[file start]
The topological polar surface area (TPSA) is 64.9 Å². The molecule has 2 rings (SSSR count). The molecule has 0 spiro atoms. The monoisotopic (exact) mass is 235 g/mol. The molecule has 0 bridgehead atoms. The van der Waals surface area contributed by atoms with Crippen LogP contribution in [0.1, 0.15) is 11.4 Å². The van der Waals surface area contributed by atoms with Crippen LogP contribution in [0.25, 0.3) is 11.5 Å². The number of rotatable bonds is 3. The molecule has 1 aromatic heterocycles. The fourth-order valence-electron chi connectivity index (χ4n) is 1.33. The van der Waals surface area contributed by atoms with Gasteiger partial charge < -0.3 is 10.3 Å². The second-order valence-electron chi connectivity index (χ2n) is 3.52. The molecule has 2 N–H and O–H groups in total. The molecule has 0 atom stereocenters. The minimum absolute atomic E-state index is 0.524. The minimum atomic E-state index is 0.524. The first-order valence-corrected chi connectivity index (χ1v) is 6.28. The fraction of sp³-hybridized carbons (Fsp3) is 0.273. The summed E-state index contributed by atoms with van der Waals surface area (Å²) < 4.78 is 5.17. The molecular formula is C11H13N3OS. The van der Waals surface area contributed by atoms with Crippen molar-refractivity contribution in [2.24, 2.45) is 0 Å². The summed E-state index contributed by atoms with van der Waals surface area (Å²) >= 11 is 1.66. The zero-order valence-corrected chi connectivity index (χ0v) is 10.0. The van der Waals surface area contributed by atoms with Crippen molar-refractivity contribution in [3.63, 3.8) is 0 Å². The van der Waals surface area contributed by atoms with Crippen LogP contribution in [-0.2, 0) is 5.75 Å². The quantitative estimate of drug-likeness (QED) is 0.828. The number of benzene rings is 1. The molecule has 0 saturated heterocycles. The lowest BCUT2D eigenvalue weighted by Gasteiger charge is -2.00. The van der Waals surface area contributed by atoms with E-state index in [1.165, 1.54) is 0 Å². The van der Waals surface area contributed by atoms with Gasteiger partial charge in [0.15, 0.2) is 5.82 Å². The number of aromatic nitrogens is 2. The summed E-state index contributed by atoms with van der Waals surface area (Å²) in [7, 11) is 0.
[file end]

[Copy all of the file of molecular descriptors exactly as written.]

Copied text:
The topological polar surface area (TPSA) is 64.9 Å². The molecule has 2 rings (SSSR count). The molecule has 0 spiro atoms. The monoisotopic (exact) mass is 235 g/mol. The molecule has 0 bridgehead atoms. The van der Waals surface area contributed by atoms with Crippen LogP contribution in [0.1, 0.15) is 11.4 Å². The van der Waals surface area contributed by atoms with Crippen LogP contribution in [0.25, 0.3) is 11.5 Å². The number of rotatable bonds is 3. The molecule has 1 aromatic heterocycles. The fourth-order valence-electron chi connectivity index (χ4n) is 1.33. The van der Waals surface area contributed by atoms with Gasteiger partial charge < -0.3 is 10.3 Å². The second-order valence-electron chi connectivity index (χ2n) is 3.52. The molecule has 2 N–H and O–H groups in total. The molecule has 0 atom stereocenters. The minimum absolute atomic E-state index is 0.524. The minimum atomic E-state index is 0.524. The first-order valence-corrected chi connectivity index (χ1v) is 6.28. The fraction of sp³-hybridized carbons (Fsp3) is 0.273. The summed E-state index contributed by atoms with van der Waals surface area (Å²) < 4.78 is 5.17. The molecular formula is C11H13N3OS. The van der Waals surface area contributed by atoms with Crippen molar-refractivity contribution in [2.24, 2.45) is 0 Å². The summed E-state index contributed by atoms with van der Waals surface area (Å²) >= 11 is 1.66. The zero-order valence-corrected chi connectivity index (χ0v) is 10.0. The van der Waals surface area contributed by atoms with Crippen molar-refractivity contribution in [3.63, 3.8) is 0 Å². The van der Waals surface area contributed by atoms with Crippen LogP contribution in [-0.2, 0) is 5.75 Å². The quantitative estimate of drug-likeness (QED) is 0.828. The number of benzene rings is 1. The molecule has 0 saturated heterocycles. The lowest BCUT2D eigenvalue weighted by Gasteiger charge is -2.00. The van der Waals surface area contributed by atoms with E-state index in [1.165, 1.54) is 0 Å². The van der Waals surface area contributed by atoms with Gasteiger partial charge in [0.15, 0.2) is 5.82 Å². The number of aromatic nitrogens is 2. The summed E-state index contributed by atoms with van der Waals surface area (Å²) in [7, 11) is 0.